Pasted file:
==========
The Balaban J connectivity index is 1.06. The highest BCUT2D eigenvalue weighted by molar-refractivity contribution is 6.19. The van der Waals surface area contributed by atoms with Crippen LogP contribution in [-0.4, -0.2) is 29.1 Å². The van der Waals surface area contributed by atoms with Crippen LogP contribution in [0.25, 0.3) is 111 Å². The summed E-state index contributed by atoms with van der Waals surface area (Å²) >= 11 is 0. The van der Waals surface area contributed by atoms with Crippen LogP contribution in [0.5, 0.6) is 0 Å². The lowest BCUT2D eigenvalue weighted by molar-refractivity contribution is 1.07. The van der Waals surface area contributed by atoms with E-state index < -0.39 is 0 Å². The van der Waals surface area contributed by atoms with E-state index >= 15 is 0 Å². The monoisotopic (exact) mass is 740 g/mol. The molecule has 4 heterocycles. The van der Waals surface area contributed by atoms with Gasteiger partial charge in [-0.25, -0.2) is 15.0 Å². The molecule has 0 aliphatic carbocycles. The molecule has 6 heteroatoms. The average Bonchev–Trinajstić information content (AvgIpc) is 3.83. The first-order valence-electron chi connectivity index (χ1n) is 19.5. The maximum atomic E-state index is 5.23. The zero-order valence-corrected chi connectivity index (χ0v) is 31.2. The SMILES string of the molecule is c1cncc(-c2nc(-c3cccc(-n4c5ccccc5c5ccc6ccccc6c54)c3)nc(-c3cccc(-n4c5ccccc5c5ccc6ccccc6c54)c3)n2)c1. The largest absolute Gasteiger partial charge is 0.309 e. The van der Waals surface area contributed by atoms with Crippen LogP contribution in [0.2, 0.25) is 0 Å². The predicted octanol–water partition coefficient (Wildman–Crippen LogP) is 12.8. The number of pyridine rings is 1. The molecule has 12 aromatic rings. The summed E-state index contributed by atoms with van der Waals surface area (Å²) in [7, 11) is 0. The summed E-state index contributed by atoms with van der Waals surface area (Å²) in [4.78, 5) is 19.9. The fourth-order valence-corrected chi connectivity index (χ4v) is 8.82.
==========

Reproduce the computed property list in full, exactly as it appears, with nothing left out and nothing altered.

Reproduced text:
The Balaban J connectivity index is 1.06. The highest BCUT2D eigenvalue weighted by molar-refractivity contribution is 6.19. The van der Waals surface area contributed by atoms with Crippen LogP contribution in [-0.4, -0.2) is 29.1 Å². The van der Waals surface area contributed by atoms with Crippen LogP contribution in [0.25, 0.3) is 111 Å². The summed E-state index contributed by atoms with van der Waals surface area (Å²) >= 11 is 0. The van der Waals surface area contributed by atoms with Crippen LogP contribution in [0.5, 0.6) is 0 Å². The lowest BCUT2D eigenvalue weighted by molar-refractivity contribution is 1.07. The van der Waals surface area contributed by atoms with E-state index < -0.39 is 0 Å². The van der Waals surface area contributed by atoms with E-state index >= 15 is 0 Å². The monoisotopic (exact) mass is 740 g/mol. The molecule has 4 heterocycles. The van der Waals surface area contributed by atoms with Gasteiger partial charge in [-0.25, -0.2) is 15.0 Å². The molecule has 0 aliphatic carbocycles. The molecule has 6 heteroatoms. The average Bonchev–Trinajstić information content (AvgIpc) is 3.83. The first-order valence-electron chi connectivity index (χ1n) is 19.5. The maximum atomic E-state index is 5.23. The zero-order valence-corrected chi connectivity index (χ0v) is 31.2. The SMILES string of the molecule is c1cncc(-c2nc(-c3cccc(-n4c5ccccc5c5ccc6ccccc6c54)c3)nc(-c3cccc(-n4c5ccccc5c5ccc6ccccc6c54)c3)n2)c1. The largest absolute Gasteiger partial charge is 0.309 e. The van der Waals surface area contributed by atoms with Crippen LogP contribution in [0.2, 0.25) is 0 Å². The predicted octanol–water partition coefficient (Wildman–Crippen LogP) is 12.8. The number of pyridine rings is 1. The molecule has 12 aromatic rings. The summed E-state index contributed by atoms with van der Waals surface area (Å²) in [7, 11) is 0. The summed E-state index contributed by atoms with van der Waals surface area (Å²) in [4.78, 5) is 19.9. The fourth-order valence-corrected chi connectivity index (χ4v) is 8.82.